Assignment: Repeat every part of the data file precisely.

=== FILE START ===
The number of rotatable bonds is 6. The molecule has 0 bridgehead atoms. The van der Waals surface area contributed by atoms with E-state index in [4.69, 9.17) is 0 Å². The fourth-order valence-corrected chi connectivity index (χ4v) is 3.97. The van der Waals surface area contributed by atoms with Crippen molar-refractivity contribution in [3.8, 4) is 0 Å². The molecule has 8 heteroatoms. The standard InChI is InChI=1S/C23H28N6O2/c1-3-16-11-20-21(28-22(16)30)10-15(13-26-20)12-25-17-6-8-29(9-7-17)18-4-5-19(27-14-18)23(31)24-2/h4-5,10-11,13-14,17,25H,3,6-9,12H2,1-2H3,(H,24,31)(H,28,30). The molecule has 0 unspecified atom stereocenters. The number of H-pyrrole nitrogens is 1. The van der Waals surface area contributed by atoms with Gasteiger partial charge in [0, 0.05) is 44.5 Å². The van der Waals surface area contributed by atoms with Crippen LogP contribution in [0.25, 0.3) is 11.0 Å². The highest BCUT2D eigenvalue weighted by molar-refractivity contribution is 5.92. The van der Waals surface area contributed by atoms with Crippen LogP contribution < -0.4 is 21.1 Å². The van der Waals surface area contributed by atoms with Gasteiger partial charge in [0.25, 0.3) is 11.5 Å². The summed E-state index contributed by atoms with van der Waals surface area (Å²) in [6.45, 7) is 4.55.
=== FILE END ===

The number of rotatable bonds is 6. The molecule has 0 bridgehead atoms. The van der Waals surface area contributed by atoms with E-state index in [4.69, 9.17) is 0 Å². The fourth-order valence-corrected chi connectivity index (χ4v) is 3.97. The van der Waals surface area contributed by atoms with Crippen molar-refractivity contribution in [3.8, 4) is 0 Å². The molecule has 8 heteroatoms. The standard InChI is InChI=1S/C23H28N6O2/c1-3-16-11-20-21(28-22(16)30)10-15(13-26-20)12-25-17-6-8-29(9-7-17)18-4-5-19(27-14-18)23(31)24-2/h4-5,10-11,13-14,17,25H,3,6-9,12H2,1-2H3,(H,24,31)(H,28,30). The molecule has 0 unspecified atom stereocenters. The number of H-pyrrole nitrogens is 1. The van der Waals surface area contributed by atoms with Gasteiger partial charge in [0, 0.05) is 44.5 Å². The van der Waals surface area contributed by atoms with Crippen LogP contribution in [0.25, 0.3) is 11.0 Å². The highest BCUT2D eigenvalue weighted by molar-refractivity contribution is 5.92. The van der Waals surface area contributed by atoms with Crippen LogP contribution < -0.4 is 21.1 Å². The van der Waals surface area contributed by atoms with Gasteiger partial charge in [0.25, 0.3) is 11.5 Å². The summed E-state index contributed by atoms with van der Waals surface area (Å²) in [6.45, 7) is 4.55.